Battle of the Menopot (Part 2)

 
 

 
Battle of   UNDERSTANDING the Menopot (Part 2)
Note: I struck through the word “Battle” because it suggests struggle and stress. Since I’m trying to reduce the cortisol in my life (see below), I’m going with a softer, gentler approach.
 
A lot of women in their 40s and 50s feel panicked about the way their bodies are changing. SO MANY have approached me in frustration and desperation, lamenting that while they’re eating and exercising the way they always have, the number on the scale keeps creeping up and their clothes are getting ever tighter. And the new fat is in a different place than it used to be (often the belly) … They don’t know what is happening and they don’t know what to do about it.
When we talk to our doctors about this particular concern, many repeat the same old thing … “You have to eat less! Exercise more! Have some DISCIPLINE. You’re no spring chicken, ya know!” Their advice can feel sort of judge-y and we leave there feeling “unheard” and more frustrated than ever.
When I complained to my own doctor about my unexplained weight gain a couple of years ago, she actually said, “You’ve got to start counting calories. Do you KNOW how many calories there are in a tablespoon of peanut butter?!” Uh yeah, I’m a fitness coach. I do actually know the calorie count in nut butters. AND THAT’S NOT THE PROBLEM. I knew there was more to it than that, but she kinda shut me down.
The good news is, there really IS more to it than “calories in-calories out”. The bad news is, there really IS more to it than calories in-calories out.” ????
 
WHAT’S WITH THE BELLY?!
We could get very science-y here, but if you’re the kind of person who likes to skip to the bottom line, this wildly simplified explanation should work for you:
This is a tale of four hormones who live together in relative harmony for 45 to 50 years (on average). Their names are estrogen, progesterone, cortisol and insulin. There are other players involved, but these are the heavy hitters in terms of hormonal weight gain in a middle aged woman.
As we get older, our ovaries slow (and eventually cease) estrogen and progesterone production. When this occurs, the ratio (the relationship, as it were) between those two hormones changes.
This is problematic in terms of fat gain because all of our lives, estrogen and progesterone have worked together to keep cortisol (the stress hormone) and insulin (the sugar hormone) in check. You see, cortisol and insulin like to STORE fat, instead of burn it for energy. And they ESPECIALLY like to deposit fat in the abdominal area. When estrogen and progesterone levels fall and they can no longer exert influence over the fat storing tendencies of cortisol and insulin, many of us start to notice excess body fat in places that we hadn’t seen previously. (*Remember, this is a simplified explanation and it doesn’t describe EVERYONE’S body or story, but it’s scary common).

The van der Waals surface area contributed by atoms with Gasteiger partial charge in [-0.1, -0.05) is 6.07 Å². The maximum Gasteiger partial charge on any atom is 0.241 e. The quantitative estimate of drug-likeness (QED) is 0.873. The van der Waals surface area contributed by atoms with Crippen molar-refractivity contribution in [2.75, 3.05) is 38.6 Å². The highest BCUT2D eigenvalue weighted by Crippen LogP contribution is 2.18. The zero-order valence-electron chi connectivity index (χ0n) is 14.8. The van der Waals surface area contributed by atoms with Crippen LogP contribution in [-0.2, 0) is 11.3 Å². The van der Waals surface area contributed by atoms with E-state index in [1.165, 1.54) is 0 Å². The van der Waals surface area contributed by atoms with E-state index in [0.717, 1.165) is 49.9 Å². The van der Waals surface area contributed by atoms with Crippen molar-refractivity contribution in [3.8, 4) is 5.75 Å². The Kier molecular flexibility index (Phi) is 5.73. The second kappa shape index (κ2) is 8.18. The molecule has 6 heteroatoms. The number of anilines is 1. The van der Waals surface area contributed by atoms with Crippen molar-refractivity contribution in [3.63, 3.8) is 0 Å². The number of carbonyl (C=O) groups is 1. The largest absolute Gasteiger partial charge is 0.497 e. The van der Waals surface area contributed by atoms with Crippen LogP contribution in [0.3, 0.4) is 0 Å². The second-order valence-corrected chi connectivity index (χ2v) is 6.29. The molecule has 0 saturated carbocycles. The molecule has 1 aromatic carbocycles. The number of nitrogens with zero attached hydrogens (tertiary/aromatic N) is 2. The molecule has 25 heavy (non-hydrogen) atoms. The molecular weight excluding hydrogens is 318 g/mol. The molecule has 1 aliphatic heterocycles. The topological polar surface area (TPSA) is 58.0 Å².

Here’s the important take-away:
YES, calories matter when it comes to fat loss/gain in middle age. But hormonal balance (or lack thereof) could be just as important (perhaps more important) when it comes to why we’re gaining weight, where we’re storing it, and how we get rid of it .
Sure, we need to eat healthfully and get regular exercise. We all know that. But specific to hormonal weight gain, here’s what needs to happen:
1. Manage your stress.
There are lots of ways to do this (get plenty of sleep, enjoy calming activities, practice meditation, eliminate some of the stressors in your life, etc.), but it’s a discipline.
It’s WAY easier to do the same ol’ thing the same ol’ way, ending up with the same ol’ stressed out results (which may include the care and feeding of a menopot). But the more you PRIORITIZE reducing the stress in your life, the lower your cortisol levels will be, which in turn will help control fat gain. It’ll also help you lose it.
2. Reduce carbs ☹️
Just as cortisol is sensitive to stress, insulin is sensitive to carbohydrates, particularly the yummy ones (flour, sugar, starchy veggies, the sweeter fruits). In order to keep insulin levels low, and to keep it from depositing fat in our midsection, we need to eat less sugar and fewer carbs. Period.
Understanding the biology behind my menopot (which made it’s appearance on my otherwise fit body at the age of 49), has made it easier to CHOOSE certain behaviors in the name of good health and a flatter stomach, then to simply resentfully DEPRIVE myself.
Hey I don’t love that I can’t eat bread and drink wine every night without my pants getting tight. But I do appreciate the probable explanation behind it – it gives me some control, and that feels good. It even somehow makes sugar and grains slightly less compelling. I’d never thought I’d say that, but it’s TRUE.
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Carolyn ❤️

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